Nessa Childers, MEP for Dublin, presented her opinion on transparency, integrity and accountability in the EU institutions to the Environment and Public Health Committee in the European Parliament, today.
Ms. Childers is in charge of steering the draft of a parliamentary report on the state of EU transparency and accountability in the areas of public health and the environment, with a focus on safeguarding the public interest against regulatory capture.
The Dublin MEP is pushing for stricter rules to prevent conflicts of interest in expert advisory boards that support the Commission’s legislative and policy work as well as scientific panels in specialised agencies, such as the European Food Safety Authority or the European Medicines Agency.
The dealings between public authorities and the tobacco industry are another issue of continued concern for Ms. Childers, who wants all EU institutions, including the European Parliament, to abide by the best international standards, so as to shield public health policy from the commercial interests of the tobacco lobby.
Speaking after this morning’s presentation to the committee in Brussels, Ms. Childers said:
“Expert groups have been plagued with the systematic overrepresentation of industries and corporate lobbyists in the guise of experts acting in a personal capacity.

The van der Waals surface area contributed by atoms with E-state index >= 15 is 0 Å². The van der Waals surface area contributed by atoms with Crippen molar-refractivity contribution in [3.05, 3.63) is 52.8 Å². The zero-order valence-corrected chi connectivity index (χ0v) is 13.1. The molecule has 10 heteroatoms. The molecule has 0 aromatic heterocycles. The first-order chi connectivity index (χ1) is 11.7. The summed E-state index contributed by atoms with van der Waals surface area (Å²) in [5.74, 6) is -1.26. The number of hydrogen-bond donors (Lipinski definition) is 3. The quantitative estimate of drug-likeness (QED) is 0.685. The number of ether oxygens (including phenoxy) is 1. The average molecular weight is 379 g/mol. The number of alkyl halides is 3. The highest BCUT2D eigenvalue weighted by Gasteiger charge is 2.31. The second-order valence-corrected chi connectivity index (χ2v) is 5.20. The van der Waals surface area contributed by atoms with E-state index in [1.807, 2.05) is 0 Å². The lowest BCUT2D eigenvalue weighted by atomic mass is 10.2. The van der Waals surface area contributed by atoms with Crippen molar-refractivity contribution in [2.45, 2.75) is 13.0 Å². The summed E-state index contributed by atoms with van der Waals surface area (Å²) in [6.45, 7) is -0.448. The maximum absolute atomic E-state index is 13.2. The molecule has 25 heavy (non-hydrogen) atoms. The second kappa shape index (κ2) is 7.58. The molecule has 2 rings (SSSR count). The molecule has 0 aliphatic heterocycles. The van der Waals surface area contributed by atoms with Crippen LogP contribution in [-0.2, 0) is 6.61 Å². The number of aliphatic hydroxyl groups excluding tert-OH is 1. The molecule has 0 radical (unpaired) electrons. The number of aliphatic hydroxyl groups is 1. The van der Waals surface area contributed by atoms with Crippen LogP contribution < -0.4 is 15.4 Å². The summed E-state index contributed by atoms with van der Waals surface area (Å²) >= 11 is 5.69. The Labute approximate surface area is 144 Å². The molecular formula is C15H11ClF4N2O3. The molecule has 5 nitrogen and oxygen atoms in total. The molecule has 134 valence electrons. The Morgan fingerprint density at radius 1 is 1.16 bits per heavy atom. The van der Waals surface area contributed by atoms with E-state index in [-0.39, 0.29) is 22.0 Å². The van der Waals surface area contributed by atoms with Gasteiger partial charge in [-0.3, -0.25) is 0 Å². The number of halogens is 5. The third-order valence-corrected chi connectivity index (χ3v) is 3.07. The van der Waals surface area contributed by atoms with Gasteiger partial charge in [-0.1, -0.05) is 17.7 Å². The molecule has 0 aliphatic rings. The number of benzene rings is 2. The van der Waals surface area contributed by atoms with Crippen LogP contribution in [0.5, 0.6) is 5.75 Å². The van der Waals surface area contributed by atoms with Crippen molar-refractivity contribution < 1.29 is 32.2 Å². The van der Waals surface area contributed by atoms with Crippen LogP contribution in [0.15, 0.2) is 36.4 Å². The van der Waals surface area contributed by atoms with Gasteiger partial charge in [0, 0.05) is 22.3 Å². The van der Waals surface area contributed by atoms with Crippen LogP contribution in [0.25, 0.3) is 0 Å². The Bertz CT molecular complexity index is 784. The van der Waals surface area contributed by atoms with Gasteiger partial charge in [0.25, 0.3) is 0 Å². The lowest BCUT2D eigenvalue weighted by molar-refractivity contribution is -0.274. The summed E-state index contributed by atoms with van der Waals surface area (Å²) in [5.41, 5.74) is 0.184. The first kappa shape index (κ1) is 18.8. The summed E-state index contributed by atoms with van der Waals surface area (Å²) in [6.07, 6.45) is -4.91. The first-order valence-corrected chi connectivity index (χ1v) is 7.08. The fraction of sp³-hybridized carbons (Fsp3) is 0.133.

“We must address these structural flaws so as to allow them to support the Commission’s regulatory work in the public interest and shield it from capture by corporate sectors.
“The Commission needs to apply adequate criteria to differentiate between economic and non-economic actors and then ensure that there is balance in the advice received across its different departments.
“In my view, this requires a legally-binding framework, as recommended by the Ombudsman, so that all Commission services share a common benchmark that can be effectively applied, as opposed to the current “adhocery”, which has prompted Parliament to freeze the Expert Group budget twice in the space of two years.
“I believe that we can learn from the experience of the World Health Organisation’s International Agency for Research on Cancer, where the status of ‘invited specialists’ was established so as to consult outside sources of expertise without compromising the work of expert groups when there is a risk of conflicts of interest.
“This is an interesting response to those who fear or claim that the Commission or specialised EU agencies would be deprived of expert knowledge in narrow, niche fields on which a very small number of specialists work.
“I am also very much concerned with the undue influence of the tobacco industry on policymaking at EU level. There have been many instances that cast a serious doubt on the Commission’s willingness to properly abide by the World Health Organisation’s Framework Convention on Tobacco Control.
“From the Dalligate scandal, through the anticounterfeiting and smuggling agreement renegotiations, to the recent refusal from the Commission to disclose any details of its discussions with the tobacco industry on international trade, it is abundantly clear that contacts with this sector are not being conducted in line with international rules we are a party to.”
NOTE TO EDITORS:
The draft of Ms. Childers’ opinion to the Committee can be accessed through the link below: